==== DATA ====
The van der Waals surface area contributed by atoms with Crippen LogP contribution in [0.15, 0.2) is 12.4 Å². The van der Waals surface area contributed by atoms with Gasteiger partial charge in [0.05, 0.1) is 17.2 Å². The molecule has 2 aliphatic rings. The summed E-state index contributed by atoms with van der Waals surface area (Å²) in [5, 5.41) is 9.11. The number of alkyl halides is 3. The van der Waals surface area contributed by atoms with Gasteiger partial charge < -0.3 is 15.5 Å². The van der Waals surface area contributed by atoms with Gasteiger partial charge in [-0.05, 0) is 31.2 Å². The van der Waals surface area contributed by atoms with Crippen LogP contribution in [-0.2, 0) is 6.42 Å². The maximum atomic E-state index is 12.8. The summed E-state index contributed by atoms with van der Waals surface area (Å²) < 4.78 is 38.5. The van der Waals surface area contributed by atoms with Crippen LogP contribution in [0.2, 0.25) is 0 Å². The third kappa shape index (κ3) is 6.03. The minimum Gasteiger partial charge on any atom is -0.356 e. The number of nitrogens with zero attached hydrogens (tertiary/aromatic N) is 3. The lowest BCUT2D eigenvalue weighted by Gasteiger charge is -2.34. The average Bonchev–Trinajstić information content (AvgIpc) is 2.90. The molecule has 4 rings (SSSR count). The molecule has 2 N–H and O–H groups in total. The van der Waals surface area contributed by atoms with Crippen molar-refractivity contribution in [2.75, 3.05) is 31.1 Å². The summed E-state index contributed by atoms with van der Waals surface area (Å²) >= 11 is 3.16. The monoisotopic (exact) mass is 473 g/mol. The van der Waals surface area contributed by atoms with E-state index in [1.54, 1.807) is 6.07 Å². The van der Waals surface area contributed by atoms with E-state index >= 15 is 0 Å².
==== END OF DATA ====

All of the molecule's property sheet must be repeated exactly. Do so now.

The van der Waals surface area contributed by atoms with Crippen LogP contribution in [0.15, 0.2) is 12.4 Å². The van der Waals surface area contributed by atoms with Gasteiger partial charge in [0.05, 0.1) is 17.2 Å². The molecule has 2 aliphatic rings. The summed E-state index contributed by atoms with van der Waals surface area (Å²) in [5, 5.41) is 9.11. The number of alkyl halides is 3. The van der Waals surface area contributed by atoms with Gasteiger partial charge < -0.3 is 15.5 Å². The van der Waals surface area contributed by atoms with Gasteiger partial charge in [-0.05, 0) is 31.2 Å². The van der Waals surface area contributed by atoms with Crippen LogP contribution in [-0.2, 0) is 6.42 Å². The maximum atomic E-state index is 12.8. The summed E-state index contributed by atoms with van der Waals surface area (Å²) < 4.78 is 38.5. The van der Waals surface area contributed by atoms with Crippen LogP contribution in [0.2, 0.25) is 0 Å². The third kappa shape index (κ3) is 6.03. The minimum Gasteiger partial charge on any atom is -0.356 e. The number of nitrogens with zero attached hydrogens (tertiary/aromatic N) is 3. The lowest BCUT2D eigenvalue weighted by Gasteiger charge is -2.34. The average Bonchev–Trinajstić information content (AvgIpc) is 2.90. The molecule has 4 rings (SSSR count). The molecule has 2 N–H and O–H groups in total. The van der Waals surface area contributed by atoms with Crippen molar-refractivity contribution in [2.75, 3.05) is 31.1 Å². The summed E-state index contributed by atoms with van der Waals surface area (Å²) >= 11 is 3.16. The monoisotopic (exact) mass is 473 g/mol. The van der Waals surface area contributed by atoms with E-state index in [1.54, 1.807) is 6.07 Å². The van der Waals surface area contributed by atoms with E-state index >= 15 is 0 Å².